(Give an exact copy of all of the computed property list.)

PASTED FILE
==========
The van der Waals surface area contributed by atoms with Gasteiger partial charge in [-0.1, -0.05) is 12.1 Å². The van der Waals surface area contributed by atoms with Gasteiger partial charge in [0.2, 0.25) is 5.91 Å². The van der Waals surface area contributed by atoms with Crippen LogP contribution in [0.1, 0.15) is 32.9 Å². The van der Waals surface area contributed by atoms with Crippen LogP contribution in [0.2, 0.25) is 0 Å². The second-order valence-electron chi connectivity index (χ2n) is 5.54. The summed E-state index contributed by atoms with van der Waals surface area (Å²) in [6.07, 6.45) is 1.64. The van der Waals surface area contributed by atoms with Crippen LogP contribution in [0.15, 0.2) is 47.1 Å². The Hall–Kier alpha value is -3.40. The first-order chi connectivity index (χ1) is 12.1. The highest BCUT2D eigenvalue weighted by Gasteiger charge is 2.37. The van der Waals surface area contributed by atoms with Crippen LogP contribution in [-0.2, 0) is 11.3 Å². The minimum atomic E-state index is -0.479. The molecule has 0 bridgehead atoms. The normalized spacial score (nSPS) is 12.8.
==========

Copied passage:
The van der Waals surface area contributed by atoms with Gasteiger partial charge in [-0.1, -0.05) is 12.1 Å². The van der Waals surface area contributed by atoms with Gasteiger partial charge in [0.2, 0.25) is 5.91 Å². The van der Waals surface area contributed by atoms with Crippen LogP contribution in [0.1, 0.15) is 32.9 Å². The van der Waals surface area contributed by atoms with Crippen LogP contribution in [0.2, 0.25) is 0 Å². The second-order valence-electron chi connectivity index (χ2n) is 5.54. The summed E-state index contributed by atoms with van der Waals surface area (Å²) in [6.07, 6.45) is 1.64. The van der Waals surface area contributed by atoms with Crippen LogP contribution in [0.15, 0.2) is 47.1 Å². The Hall–Kier alpha value is -3.40. The first-order chi connectivity index (χ1) is 12.1. The highest BCUT2D eigenvalue weighted by Gasteiger charge is 2.37. The van der Waals surface area contributed by atoms with Crippen LogP contribution in [-0.2, 0) is 11.3 Å². The minimum atomic E-state index is -0.479. The molecule has 0 bridgehead atoms. The normalized spacial score (nSPS) is 12.8.